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Homosexuality is in the genes, study claims

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Homosexuality is in the genes, study claims

July 03, 2005 9:40 AM EDT

Sexuality is determined well before birth and is not the result of social influences, scientists will claim this week. The authors of a new book published on Thursday say that sexual orientation is decided by a mixture of genetic factors and hormonal activity in the womb " and that homosexuality cannot be 'cured'.

Born Gay by Dr Glenn Wilson of the Institute of Psychiatry and Dr Qazi Rahman of the University of East London has been welcomed by gay rights activists, who say it proves there is nothing 'unnatural' about homosexuality. But the book has also been criticised for suggesting that men who see themselves as bisexual should be classed as gay.

Born Gay summarises the latest research into the psychobiology of sex orientation, concluding that studies with twins show that around 30 to 50 per cent of sexual orientation is due to genes. The rest is the result of processes in the womb.

The genes involved in sexual orientation produce receptors in the brain which absorb male hormones released by the developing baby's testicles. It is thought that in gay men these receptors are less sensitive or are blocked. The absence of testosterone results in the brain developing certain female characteristics, including attraction to men.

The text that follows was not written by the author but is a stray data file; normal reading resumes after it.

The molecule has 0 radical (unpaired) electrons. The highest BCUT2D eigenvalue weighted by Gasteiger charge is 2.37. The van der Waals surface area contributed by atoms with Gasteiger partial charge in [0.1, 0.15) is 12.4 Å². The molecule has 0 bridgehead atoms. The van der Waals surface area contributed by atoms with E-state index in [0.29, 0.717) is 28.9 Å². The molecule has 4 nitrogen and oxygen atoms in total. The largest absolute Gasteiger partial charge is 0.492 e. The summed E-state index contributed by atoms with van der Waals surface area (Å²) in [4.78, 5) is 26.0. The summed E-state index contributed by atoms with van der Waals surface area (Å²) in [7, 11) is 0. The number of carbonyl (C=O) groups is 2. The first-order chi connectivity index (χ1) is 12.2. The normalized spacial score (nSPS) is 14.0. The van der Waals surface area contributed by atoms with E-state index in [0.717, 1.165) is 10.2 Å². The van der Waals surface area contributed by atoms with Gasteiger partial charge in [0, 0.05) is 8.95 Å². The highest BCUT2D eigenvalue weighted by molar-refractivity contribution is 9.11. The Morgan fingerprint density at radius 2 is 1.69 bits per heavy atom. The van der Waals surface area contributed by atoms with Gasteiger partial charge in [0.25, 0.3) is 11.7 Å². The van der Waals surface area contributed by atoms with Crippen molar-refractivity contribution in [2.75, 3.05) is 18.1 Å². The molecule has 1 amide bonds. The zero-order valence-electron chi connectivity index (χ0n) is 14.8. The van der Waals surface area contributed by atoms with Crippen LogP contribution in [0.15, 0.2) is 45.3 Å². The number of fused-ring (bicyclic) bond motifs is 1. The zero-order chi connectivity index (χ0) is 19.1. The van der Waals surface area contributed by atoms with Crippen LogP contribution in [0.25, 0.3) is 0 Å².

It is also believed that the unabsorbed testosterone affects the body's extremities. This would explain, Dr Rahman said, why the finger lengths of adult gay men tended to be more male-like that those of heterosexual men, in that their index fingers are significantly shorter than their ring finger. (Women's index and ring fingers tend to be of equal length).

The hormone may also be responsible for increasing the size of the penis, another extremity. A number of studies have shown that gay men are better endowed than heterosexual men.

The scientists also claim that true bisexual men are extremely rare. Studies showed that heterosexual men respond to lesbian pornography, but not to gay pornography. 'What's interesting is that bisexual men do not response to both type of stimuli. Almost 95 per cent of bisexual men respond exclusively to gay stimuli,' said Dr Rahman.

According to the researchers, there is much evidence to contradict claims that homosexuality is caused by social factors, such as seduction, or that it can be learnt. 'Showing that homosexuality is not due to learning, or seduction, or smothering mothers has very clear implications for social policies, Dr Rahman added. 'Clause 28 emphasised the notion that homosexuality should not be talked about because that might encourage young people to experiment.

Ben Summerskill, the chief executive of Stonewall, said he welcomed evidence that made discrimination against gay people untenable.

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and I'm hung like a water buffalo. :-D

Thanks for sharing your fantasy with us sweetheart....

:)

No, no, no- my fantasy involves Seth Green, Brett Farve and a sauna...

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Nonsense! :x

First, I might very well be the first gay in my family.

Second, I believe that only 10 % are gay, 10 % are straight and all others hover in between.

Ideas anybody?

Cheers! :)

Rad